Green Card Process – Consular Processing

Downtown San Diego from Coronado
This is the final step in the green card process. Consular Processing requires an individual to apply to receive an immigrant visa (green card) from a U.S. Embassy or U.S. Consulate in his/her home country or country of last permanent residence.

The individual must be immediately eligible to receive a green card which means that the U.S. Department of State’s Visa Bulletin must be consulted. The Visa Bulletin is released monthly and controls immigrant visa availability for family-based, employment-based and diversity lottery categories. A link to the Visa Bulletin is available at For further discussion on this topic, please refer to the Green Card Quota Backlog FAQ. The individual must have an approved Immigrant Petition that is designated for Consular Processing at a specific U.S. Embassy or U.S. Consulate. In addition to the above, the individual must be admissible to the U.S. or, if there is an admissibility issue, be eligible to apply a waiver.

Not necessarily. It is essential that an individual seeking to immigrate to the U.S. fully disclose their background to their legal counsel. Depending on the issue, it may be possible to seek a waiver from the immigration authorities. Each individual’s situation is different and only after reviewing all of the facts of an individual’s case is it possible to determine how to proceed.

If dependents (spouse and children) reside outside of the U.S., it is often advantageous for the entire family to process their immigrant visa applications together at the U.S. Embassy or U.S. Consulate abroad. Otherwise, the family must wait for the primary applicant to receive approval of an Adjustment of Status application (receive the green card) before they can be granted their immigrant visas. This can result in significant delays for the dependents to join the primary applicant in the U.S.

The potential disadvantages include: 1) Required to travel to one’s home country on short notice in order to complete an interview at the U.S. Embassy or U.S. Consulate; 2) Need for police clearances from each country lived in for six months or more since turning 16 years of age (for a limited number of countries this is waived); 3) Completion of a medical exam in the home country and potential delays encountered in waiting for those results to be transmitted to the U.S. Embassy or U.S. Consulate; 4) No right to legal counsel at the interview at the U.S. Embassy or U.S. Consulate and limited opportunity to challenge a denial; 5) Applicants cannot secure an Employment Authorization Document (EAD) or an Advance Parole (AP) document while waiting in the U.S. to complete the green card process; and Applicants cannot benefit from AC-21 portability in the event his or her position, job location or employer changes.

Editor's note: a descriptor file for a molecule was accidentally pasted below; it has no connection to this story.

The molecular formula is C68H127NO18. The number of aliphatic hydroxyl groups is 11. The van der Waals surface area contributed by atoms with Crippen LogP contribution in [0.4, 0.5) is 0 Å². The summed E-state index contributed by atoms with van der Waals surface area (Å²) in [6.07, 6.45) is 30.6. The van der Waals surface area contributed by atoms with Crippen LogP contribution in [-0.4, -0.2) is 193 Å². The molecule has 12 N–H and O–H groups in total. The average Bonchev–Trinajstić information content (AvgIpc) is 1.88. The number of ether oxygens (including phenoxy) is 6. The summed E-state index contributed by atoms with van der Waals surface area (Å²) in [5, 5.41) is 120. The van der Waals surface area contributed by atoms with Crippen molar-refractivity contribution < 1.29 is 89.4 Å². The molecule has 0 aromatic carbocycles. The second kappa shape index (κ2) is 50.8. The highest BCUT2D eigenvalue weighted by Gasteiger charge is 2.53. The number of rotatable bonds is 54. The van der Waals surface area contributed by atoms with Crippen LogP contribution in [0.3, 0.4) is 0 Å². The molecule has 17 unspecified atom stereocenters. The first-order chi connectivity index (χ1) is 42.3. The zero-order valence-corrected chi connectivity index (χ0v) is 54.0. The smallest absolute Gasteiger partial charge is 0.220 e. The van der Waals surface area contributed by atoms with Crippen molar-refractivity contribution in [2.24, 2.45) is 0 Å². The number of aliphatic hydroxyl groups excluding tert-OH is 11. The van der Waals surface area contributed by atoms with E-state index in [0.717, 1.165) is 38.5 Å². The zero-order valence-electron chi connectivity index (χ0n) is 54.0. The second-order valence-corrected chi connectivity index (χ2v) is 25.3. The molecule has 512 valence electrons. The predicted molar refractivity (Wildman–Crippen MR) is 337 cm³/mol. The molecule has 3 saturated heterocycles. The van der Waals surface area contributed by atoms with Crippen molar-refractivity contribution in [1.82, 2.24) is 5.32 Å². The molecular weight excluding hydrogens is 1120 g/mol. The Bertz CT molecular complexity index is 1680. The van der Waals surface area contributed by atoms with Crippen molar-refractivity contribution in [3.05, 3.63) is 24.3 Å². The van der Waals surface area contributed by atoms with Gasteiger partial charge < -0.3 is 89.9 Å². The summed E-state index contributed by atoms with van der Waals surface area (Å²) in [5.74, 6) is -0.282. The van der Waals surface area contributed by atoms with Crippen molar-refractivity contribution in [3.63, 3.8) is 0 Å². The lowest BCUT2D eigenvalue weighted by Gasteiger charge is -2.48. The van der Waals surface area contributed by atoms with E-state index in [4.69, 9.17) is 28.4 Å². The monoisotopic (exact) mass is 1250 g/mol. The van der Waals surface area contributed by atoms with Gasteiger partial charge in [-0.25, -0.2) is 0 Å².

Dependents, defined as a spouse and children under the age of 21, may immigrate to the U.S. along with the principal applicant.
International travel to and from the U.S. may be possible. However, this answer to this question depends upon a variety of factors and consultation with an attorney prior to any international travel to and from the U.S. will be required.

When the petitioner (e.g., a family member or employer) files an Immigrant Petition on behalf of an individual, the petitioner designates whether that individual will complete the green card process through an Adjustment of Status application or through Consular Processing. If Consular Processing is designated, the USCIS will send the approved Immigrant Petition to the National Visa Center (NVC) in New Hampshire. The National Visa Center will open a Consular Processing case and begin the process. Please note that if the individual is the U.S., he or she may always opt to seek Adjustment of Status if they meet the requirements of that filing.

An application must be filed with the USCIS to request that the approved Immigrant Petition be sent to the National Visa Center to begin the Consular Processing of the immigrant visa. Processing times for the application vary depending on the current workload of the USCIS but it is likely that it will take several months for this application to be approved.